Wednesday, June 6, 2012

Piercing the Government Veil

David Brooks got all huffy in The New York Times recently about the Occupy Wall Street folks. He says they wanted to raise taxes on the rich, and he thinks that's not enough to do something meaningful about the deficit.

When you've got one percent of the population getting almost a quarter of the income, it's simply not true that there's no money out there. And the most recent year where data is available, 2009, happened to be the year the stock market really dove, and so a bad year for the rich. But all this is beside the point.

The OWS people weren't just talking about the changes in the distribution of income. They were talking about changes in the distribution of wealth, which is even more unequal than the distribution of income. This doesn't register with Brooks, because how does that affect the Federal government? The feds don't tax wealth. (The very prospect sends a chill down the spine of right-thinking people, though local governments do it all the time, at least for real property.)

It strikes me that this is an interesting example of how public conversation often gets sucked into talking about how policies affect Government as a thing, rather than how it affects individuals.  Take one of Brooks's favorite worries, Medicare. The threat to the economy is not Medicare. It's increases in health care costs--no matter who pays them.  Confusion about this leads Brooks to praise the courage of Paul Ryan's budget plan, which does nothing about rising health care costs and simply puts a cap on the government's contribution.

The belief that costs borne by government are somehow more real than those borne directly by citizens also shows up in journalists' accounts of how Europe is groaning under the burden of its generous social programs.  For example, they have universal health insurance. Yet it turns out that every European country spends a lot less than we do on health care. This is an economic advantage to them, not us. It looks like a burden to them because in countries like France, virtually all health care costs end up in the government's budget, while in the U.S. only about half do. But those are real costs, no matter who pays them.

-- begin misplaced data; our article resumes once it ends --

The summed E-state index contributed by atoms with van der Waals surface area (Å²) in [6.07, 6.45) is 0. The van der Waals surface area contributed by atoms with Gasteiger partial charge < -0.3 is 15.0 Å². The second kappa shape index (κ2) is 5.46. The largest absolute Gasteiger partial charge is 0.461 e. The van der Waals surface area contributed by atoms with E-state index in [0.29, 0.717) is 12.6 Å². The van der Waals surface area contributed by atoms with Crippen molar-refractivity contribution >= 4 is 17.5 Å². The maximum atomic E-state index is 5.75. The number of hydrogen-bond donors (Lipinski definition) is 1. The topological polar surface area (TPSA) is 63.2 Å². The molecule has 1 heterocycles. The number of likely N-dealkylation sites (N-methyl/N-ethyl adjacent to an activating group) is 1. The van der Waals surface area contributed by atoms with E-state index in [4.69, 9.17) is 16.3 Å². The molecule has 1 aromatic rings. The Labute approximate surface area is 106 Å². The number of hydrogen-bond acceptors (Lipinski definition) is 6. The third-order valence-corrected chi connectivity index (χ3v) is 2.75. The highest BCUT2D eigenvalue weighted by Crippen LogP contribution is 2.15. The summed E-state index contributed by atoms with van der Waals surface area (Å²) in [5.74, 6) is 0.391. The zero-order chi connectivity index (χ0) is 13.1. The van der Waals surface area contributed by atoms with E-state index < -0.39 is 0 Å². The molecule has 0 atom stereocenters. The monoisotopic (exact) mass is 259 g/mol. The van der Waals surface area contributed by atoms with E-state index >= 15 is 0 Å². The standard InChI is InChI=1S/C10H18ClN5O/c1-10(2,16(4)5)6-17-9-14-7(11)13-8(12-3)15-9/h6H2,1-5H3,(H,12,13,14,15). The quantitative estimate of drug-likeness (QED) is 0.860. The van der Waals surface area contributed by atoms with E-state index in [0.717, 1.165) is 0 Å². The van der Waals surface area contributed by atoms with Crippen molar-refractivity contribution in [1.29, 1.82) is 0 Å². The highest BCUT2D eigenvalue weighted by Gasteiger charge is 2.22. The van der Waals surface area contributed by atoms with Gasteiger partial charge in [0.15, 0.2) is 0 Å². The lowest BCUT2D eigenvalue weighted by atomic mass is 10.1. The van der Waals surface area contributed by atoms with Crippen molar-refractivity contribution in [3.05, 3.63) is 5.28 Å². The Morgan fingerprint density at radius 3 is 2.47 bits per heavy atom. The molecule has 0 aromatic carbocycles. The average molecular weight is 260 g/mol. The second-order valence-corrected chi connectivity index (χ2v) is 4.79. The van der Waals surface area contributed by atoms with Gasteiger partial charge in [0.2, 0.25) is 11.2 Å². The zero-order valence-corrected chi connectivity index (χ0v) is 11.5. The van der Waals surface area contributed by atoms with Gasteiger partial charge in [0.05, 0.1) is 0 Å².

Similarly, Republicans who want to scare you about the costs of Obamacare will sometimes suggest that it will cause large numbers of employers to drop their health plans and dump their workers in the exchanges. Never mentioned is the fact this will drastically reduce labor costs and improve competitiveness for businesses. The only question then is who should pay for the increased costs to the government.

Economists will point out that there is a second-order effect when raising taxes: higher taxes impose an additional efficiency cost on the economy by distorting people's choices away from the taxed thing. But to a first approximation, costs are costs. They don't suddenly disappear by shifting them out of the Federal budget onto individuals, businesses, or state and local governments. And they aren't always shifted through the tax system.

Monday, June 4, 2012

Happy Families Are All Alike, Even in Afghanistan

From The New York Times:

The conflict over the project, known as Aino Mena, has provoked accusations of theft and extortion, even reports of an assassination plot.

“It’s family,” Qayum Karzai said. “They get upset, and over time they get over it. I hope they get over it.”

One Karzai brother is also said to have imprisoned a longtime Karzai aide in an effort to make him disclose the whereabouts of money and assets that relatives suspect were hidden by Ahmed Wali Karzai, another of President Karzai’s brothers...